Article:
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What Happens if I Lose My Personal Injury Lawsuit?

When you go to trial for a personal injury claim, there is always a possibility that you may not win. Ultimately, it is up to the jury to make a decision with the information they have been given, including the judge’s instructions, evidence from both parties, witness and expert testimony, etc.

What Does Losing a Personal Injury Case Mean?

When you lose a personal injury lawsuit, the defendant is not required to pay your damages stemming from your injury. In other words, if the jury finds the individual you feel is responsible for your injury not liable, the defendant is not obligated to pay your medical costs, legal costs, and other damages related to the harm you sustained.

What to Do After Losing a Personal Injury Suit

There are limited options after losing a personal injury lawsuit. However, you can file an appeal through your state court appeals process. While this option is viable, it may be difficult, not to mention your case is only eligible for an appeal when you believe the judge or jury made a mistake during the trial process. Examples include when:

  • The judge withholds evidence from the jury
  • A witness is not taken seriously despite being an expert
  • A juror fails to disclose a conflict of interest
  • A juror discusses the case with outsiders, not on the jury

When you feel mistakes were made, consult a lawyer to evaluate the circumstances of your case. Then, if you and your attorney decide an appeal is the right option for you, you can move forward with the process; however, it is imperative that you have a lawyer who specializes in personal injury claims and is ready to fight for you.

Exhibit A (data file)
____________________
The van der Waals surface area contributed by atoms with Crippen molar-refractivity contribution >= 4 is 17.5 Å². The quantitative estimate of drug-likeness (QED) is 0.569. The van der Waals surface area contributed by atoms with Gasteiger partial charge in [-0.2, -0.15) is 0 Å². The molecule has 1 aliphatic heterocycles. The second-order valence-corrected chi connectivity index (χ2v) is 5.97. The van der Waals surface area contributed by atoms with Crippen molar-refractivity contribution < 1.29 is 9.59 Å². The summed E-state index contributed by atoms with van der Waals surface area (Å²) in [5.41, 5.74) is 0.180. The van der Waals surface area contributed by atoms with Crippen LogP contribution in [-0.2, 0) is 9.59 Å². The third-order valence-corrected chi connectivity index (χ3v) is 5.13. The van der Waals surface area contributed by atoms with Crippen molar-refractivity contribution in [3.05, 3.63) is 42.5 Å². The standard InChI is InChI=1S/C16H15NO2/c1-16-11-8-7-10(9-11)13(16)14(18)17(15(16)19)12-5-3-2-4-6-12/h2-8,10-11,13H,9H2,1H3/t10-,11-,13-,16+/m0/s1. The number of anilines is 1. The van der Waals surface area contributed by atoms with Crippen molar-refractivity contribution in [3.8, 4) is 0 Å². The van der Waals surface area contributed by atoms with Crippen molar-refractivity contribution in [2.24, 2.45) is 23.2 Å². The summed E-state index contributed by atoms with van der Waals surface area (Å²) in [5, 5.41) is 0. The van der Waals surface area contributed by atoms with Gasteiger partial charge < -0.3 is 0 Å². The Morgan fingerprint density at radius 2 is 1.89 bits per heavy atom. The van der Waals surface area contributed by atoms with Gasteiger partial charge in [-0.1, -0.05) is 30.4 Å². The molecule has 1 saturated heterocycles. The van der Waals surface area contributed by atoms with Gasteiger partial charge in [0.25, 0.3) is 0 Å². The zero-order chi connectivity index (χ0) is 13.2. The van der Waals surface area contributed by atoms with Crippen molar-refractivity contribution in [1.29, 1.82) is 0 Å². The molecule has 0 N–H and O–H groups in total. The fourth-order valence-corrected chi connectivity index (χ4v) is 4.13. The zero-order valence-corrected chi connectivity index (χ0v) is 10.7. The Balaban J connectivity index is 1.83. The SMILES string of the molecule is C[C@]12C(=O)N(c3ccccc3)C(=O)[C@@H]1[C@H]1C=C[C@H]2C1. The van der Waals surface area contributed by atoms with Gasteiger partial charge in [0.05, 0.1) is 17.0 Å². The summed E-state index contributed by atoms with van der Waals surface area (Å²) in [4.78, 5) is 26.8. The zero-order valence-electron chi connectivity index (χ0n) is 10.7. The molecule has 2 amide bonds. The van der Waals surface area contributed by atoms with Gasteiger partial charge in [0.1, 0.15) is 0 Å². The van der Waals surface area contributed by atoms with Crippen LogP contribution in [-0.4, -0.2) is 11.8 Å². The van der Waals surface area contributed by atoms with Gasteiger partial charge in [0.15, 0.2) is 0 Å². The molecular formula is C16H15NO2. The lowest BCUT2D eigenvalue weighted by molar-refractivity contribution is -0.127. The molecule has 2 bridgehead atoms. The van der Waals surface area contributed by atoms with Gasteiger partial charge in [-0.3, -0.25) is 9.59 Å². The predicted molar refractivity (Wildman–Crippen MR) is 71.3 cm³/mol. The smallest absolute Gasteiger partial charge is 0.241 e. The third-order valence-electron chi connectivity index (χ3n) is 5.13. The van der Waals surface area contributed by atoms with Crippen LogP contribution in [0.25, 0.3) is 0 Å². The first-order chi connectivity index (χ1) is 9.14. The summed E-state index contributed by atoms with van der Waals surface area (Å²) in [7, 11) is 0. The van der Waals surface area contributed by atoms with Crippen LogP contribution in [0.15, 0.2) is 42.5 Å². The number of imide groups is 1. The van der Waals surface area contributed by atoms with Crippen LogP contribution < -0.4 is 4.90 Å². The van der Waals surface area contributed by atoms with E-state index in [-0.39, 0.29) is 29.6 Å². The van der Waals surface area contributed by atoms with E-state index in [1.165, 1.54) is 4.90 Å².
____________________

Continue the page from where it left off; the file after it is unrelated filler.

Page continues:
What If I’m Not Eligible for An Appeal?

After determining that you are not eligible for an appeal of your personal injury claim, you must figure out how to pay your medical and legal costs. Yes, it’s a little daunting, but you have some options.

  1. Set up a payment plan – There are likely payment plan options through your hospital, healthcare provider, or law firm to help make paying your bills more manageable by spreading out payments over a long period.
  2. File a claim with your insurance provider – Your insurance provider may be able to subsidize—or pay part of the cost of—your medical bills.
  3. Take out a loan – You can contact a representative at your bank to discuss taking out a loan to help cover the costs of your medical and legal bills, of course, with the contingency that you pay the loan back over time. You could also reach out to a family member.
  4. File for bankruptcy – This is a last resort, but still an option. By filing for bankruptcy, you will liquidate or sell your assets to pay your bills.

Losing your personal injury lawsuit is difficult. However, at Norden Leacox Accident & Injury Law, our skilled attorneys will review your case and help you through the legal process moving forward. Call today.

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